Custody rule: In the Matter of Sands Brothers Asset Management, LLC, Adm. Proc. File No. 3-16223 (November 19, 2015); In the Matter of Christopher R. Kelly, Esq., Adm. Proc. File No. 3-16996 (November 19, 2015). The proceeding naming the firm as a Respondent also named Steven Sands and Martin Sands. The firm provides advisory services to various pooled investment vehicles. Steven and Martin Sands are the controlling persons of the adviser. Mr. Kelly (also listed in the caption of the Order naming the firm) was the firm’s chief compliance officer, chief operating officer and a partner from 2008 through May 2014. The Order alleges that from 2010 through 2012 the firm failed to timely distribute audited financial statements to the investors in a timely manner as required by the custody rule. Messrs. Sands aided and abetted those violations. They were also in violation of an earlier cease and desist order against the firm and Messrs. Sands for similar violations. Mr. Kelly is also charged with aiding and abetting the violations. In an order on summary disposition the firm and Messrs. Sands were found liable as was Mr. Kelly. The Orders allege violations of Advisers Act Section 206(4). To resolve the charges the firm agreed to certain undertakings which include the retention of a monitor for three years. The firm and Messrs. Sands were each ordered to cease and desist from committing or causing any violations and any future violations of the Section cited in the Order. They were also suspended from acting as an investment adviser to any new clients or raising any money on behalf of the funds from new or existing investors for a period of twelve months. Those three Respondents will pay, on a joint and several basis, a penalty of $1 million. Mr. Kelly was denied the privilege of appearing or practicing before the Commission as an attorney for twelve months after which he can request that the agency consider permitting him to resume appearing and practicing.
Insider trading: SEC v. Watson, Civil Action No. 1:15-cv-13868 (D. Mass. Filed November 17, 2015). The action centers on the proposed acquisition of Cooper Tire and Rubber Company by Apollo Tyres Ltd., announced on June 12, 2013. The defendant is Steven Watson, a consultant for SW Associates. Beginning in late 2012 Apollo began its efforts to acquire Cooper Tire. In the Spring of 2013 negotiations became serious. Mr. Watson was friends with Amit Kanodia, the husband of Appollo’s General Counsel who was involved in the negotiations. By April 2013 Mr. Kanoda had misappropriated inside information regarding the proposed deal from his wife and furnished it to his friend, defendant Watson. Mr. Watson traded, purchasing shares and options. When the deal was announced the share price of Cooper Tire increased 41%. Mr. Watson liquidated all of his positions, yielding a profit of $170,000. In accord with their agreement, Mr. Watson paid Mr. Kanodia over $22,000, his percentage of the profits. The complaint alleges violations of Exchange Act Section 10(b). To resolve the action Mr. Watson consented to the entry of a permanent injunction prohibiting future violations of Exchange Act Section 10(b). As part of that settlement Mr. Watson made certain admissions, including the fact that he traded while in possession of inside information and that he knew his conduct violated the federal securities laws. Earlier he pleaded guilty to criminal charges brought by the U.S. Attorney’s Office for the District of Massachusetts based on the same conduct. See Lit. Rel. No. 23408 (November 17, 2015).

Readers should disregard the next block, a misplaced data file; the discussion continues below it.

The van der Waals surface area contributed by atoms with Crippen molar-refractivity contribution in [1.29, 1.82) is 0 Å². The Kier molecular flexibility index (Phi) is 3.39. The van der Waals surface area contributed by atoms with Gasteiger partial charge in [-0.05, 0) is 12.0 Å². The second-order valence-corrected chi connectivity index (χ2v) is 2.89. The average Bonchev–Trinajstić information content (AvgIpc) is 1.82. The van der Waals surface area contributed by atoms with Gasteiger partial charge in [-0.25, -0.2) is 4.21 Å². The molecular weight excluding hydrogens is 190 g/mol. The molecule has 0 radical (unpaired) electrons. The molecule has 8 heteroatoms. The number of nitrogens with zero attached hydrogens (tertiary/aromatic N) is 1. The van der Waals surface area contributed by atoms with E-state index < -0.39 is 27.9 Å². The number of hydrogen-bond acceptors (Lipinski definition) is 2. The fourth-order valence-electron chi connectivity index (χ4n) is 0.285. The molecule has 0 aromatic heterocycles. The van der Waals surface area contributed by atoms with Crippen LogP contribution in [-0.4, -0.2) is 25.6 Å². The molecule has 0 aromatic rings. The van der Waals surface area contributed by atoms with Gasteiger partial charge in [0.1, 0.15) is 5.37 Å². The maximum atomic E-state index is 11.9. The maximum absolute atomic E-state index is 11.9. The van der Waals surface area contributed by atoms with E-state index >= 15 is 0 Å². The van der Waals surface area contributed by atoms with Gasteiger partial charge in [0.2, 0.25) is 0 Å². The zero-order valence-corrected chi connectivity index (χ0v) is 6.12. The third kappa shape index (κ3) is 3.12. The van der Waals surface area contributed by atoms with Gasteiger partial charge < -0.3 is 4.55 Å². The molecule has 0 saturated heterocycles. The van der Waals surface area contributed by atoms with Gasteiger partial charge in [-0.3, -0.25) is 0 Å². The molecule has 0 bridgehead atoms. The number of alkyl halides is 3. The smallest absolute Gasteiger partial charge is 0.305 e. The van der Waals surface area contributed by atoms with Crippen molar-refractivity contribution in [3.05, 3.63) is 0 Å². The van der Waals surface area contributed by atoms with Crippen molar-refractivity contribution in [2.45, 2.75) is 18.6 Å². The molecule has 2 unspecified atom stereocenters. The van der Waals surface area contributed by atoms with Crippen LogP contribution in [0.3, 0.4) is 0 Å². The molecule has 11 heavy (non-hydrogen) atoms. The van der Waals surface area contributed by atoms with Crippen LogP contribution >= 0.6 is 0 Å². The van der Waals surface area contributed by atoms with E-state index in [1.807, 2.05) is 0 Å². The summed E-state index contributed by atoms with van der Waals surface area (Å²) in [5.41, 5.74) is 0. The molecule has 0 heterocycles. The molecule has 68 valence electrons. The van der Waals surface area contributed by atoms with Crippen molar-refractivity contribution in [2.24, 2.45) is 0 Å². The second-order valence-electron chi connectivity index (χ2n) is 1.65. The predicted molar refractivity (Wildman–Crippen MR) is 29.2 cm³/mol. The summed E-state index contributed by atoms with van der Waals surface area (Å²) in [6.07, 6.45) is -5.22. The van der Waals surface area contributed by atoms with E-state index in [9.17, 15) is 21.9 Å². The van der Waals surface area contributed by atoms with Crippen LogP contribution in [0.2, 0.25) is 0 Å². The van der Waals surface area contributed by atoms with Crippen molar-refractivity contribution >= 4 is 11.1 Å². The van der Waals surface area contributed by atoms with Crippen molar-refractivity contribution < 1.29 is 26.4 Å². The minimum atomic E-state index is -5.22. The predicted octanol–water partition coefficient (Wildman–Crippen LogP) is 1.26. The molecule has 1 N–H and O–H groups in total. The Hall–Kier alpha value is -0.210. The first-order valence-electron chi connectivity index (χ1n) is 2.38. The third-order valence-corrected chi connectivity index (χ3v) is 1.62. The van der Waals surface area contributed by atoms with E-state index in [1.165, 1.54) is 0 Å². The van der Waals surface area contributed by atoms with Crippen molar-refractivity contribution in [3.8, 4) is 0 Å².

Manipulation: SEC v. Jammin’ Java Corp., Civil Action No. 2:15-cv-08921 (C.D. Cal. Filed November 17, 2015) names as defendants the company, Shane Whittle, Wayne Weaver, Michael Sun, Rene Berlinger Stephen Wheatley, Kevin Miller, Mohammed Al-Barwani, Alexander Hunter and Thomas Hunter. The company operated under the name Marley Coffee and was licensed to use the Bob Marley trademarks. It was formed through a reverse merger with Global Electronic Recovery Corp., supposedly a waste management company. The shares were quoted in the OTC BB. Mr. Whittle served as CEO, Treasurer, Secretary and director of the company. Each of the other named defendants is a foreign national. Beginning in 2010 Mr. Whittle, who arranged the reverse merger and held a controlling block of stock, exploited his position by coordinating an illegal offering and fraudulent promotion of the stock. The firm published a false financing arrangement, followed by false promotional releases. The defendants sold 45 million shares into the artificially inflated market yielding millions of dollars in profits. The complaint alleges violations of Securities Act Sections 5(a) and 5(c) and Exchange Act Sections 10(b), 13(d), 16(a) and 17(b). The case is pending.